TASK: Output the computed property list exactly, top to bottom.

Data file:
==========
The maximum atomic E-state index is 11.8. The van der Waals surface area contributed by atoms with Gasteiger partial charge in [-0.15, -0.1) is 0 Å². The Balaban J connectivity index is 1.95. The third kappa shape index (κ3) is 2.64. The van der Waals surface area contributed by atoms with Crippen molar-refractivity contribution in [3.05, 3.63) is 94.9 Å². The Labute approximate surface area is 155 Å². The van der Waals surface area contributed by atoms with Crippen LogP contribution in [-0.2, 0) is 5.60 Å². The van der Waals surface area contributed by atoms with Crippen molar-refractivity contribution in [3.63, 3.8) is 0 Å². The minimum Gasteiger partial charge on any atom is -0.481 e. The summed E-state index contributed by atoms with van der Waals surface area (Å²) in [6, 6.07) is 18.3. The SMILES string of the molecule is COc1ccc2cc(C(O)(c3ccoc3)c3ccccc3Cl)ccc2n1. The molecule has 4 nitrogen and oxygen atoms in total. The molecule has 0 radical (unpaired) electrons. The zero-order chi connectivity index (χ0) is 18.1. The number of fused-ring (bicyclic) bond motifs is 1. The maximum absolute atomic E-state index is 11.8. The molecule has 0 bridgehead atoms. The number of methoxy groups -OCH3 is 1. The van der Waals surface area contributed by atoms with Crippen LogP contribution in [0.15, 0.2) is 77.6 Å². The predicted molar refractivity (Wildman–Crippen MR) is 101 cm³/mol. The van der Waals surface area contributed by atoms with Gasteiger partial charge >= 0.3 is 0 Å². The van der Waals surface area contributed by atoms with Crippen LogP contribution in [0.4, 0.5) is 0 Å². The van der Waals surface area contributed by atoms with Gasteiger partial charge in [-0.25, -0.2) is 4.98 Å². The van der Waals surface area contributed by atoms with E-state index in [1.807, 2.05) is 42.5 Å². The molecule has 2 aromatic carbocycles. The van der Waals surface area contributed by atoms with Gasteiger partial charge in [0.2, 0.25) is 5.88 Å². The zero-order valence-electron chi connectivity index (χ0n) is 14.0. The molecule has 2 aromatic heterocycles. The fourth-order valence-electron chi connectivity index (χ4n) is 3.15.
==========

The maximum atomic E-state index is 11.8. The van der Waals surface area contributed by atoms with Gasteiger partial charge in [-0.15, -0.1) is 0 Å². The Balaban J connectivity index is 1.95. The third kappa shape index (κ3) is 2.64. The van der Waals surface area contributed by atoms with Crippen molar-refractivity contribution in [3.05, 3.63) is 94.9 Å². The Labute approximate surface area is 155 Å². The van der Waals surface area contributed by atoms with Crippen LogP contribution in [-0.2, 0) is 5.60 Å². The van der Waals surface area contributed by atoms with Crippen molar-refractivity contribution in [3.63, 3.8) is 0 Å². The minimum Gasteiger partial charge on any atom is -0.481 e. The summed E-state index contributed by atoms with van der Waals surface area (Å²) in [6, 6.07) is 18.3. The SMILES string of the molecule is COc1ccc2cc(C(O)(c3ccoc3)c3ccccc3Cl)ccc2n1. The molecule has 4 nitrogen and oxygen atoms in total. The molecule has 0 radical (unpaired) electrons. The zero-order chi connectivity index (χ0) is 18.1. The number of fused-ring (bicyclic) bond motifs is 1. The maximum absolute atomic E-state index is 11.8. The molecule has 0 bridgehead atoms. The number of methoxy groups -OCH3 is 1. The van der Waals surface area contributed by atoms with Crippen LogP contribution in [0.15, 0.2) is 77.6 Å². The predicted molar refractivity (Wildman–Crippen MR) is 101 cm³/mol. The van der Waals surface area contributed by atoms with Gasteiger partial charge >= 0.3 is 0 Å². The van der Waals surface area contributed by atoms with Crippen LogP contribution in [0.4, 0.5) is 0 Å². The van der Waals surface area contributed by atoms with Gasteiger partial charge in [-0.25, -0.2) is 4.98 Å². The van der Waals surface area contributed by atoms with E-state index in [1.807, 2.05) is 42.5 Å². The molecule has 2 aromatic carbocycles. The van der Waals surface area contributed by atoms with Gasteiger partial charge in [0.2, 0.25) is 5.88 Å². The zero-order valence-electron chi connectivity index (χ0n) is 14.0. The molecule has 2 aromatic heterocycles. The fourth-order valence-electron chi connectivity index (χ4n) is 3.15.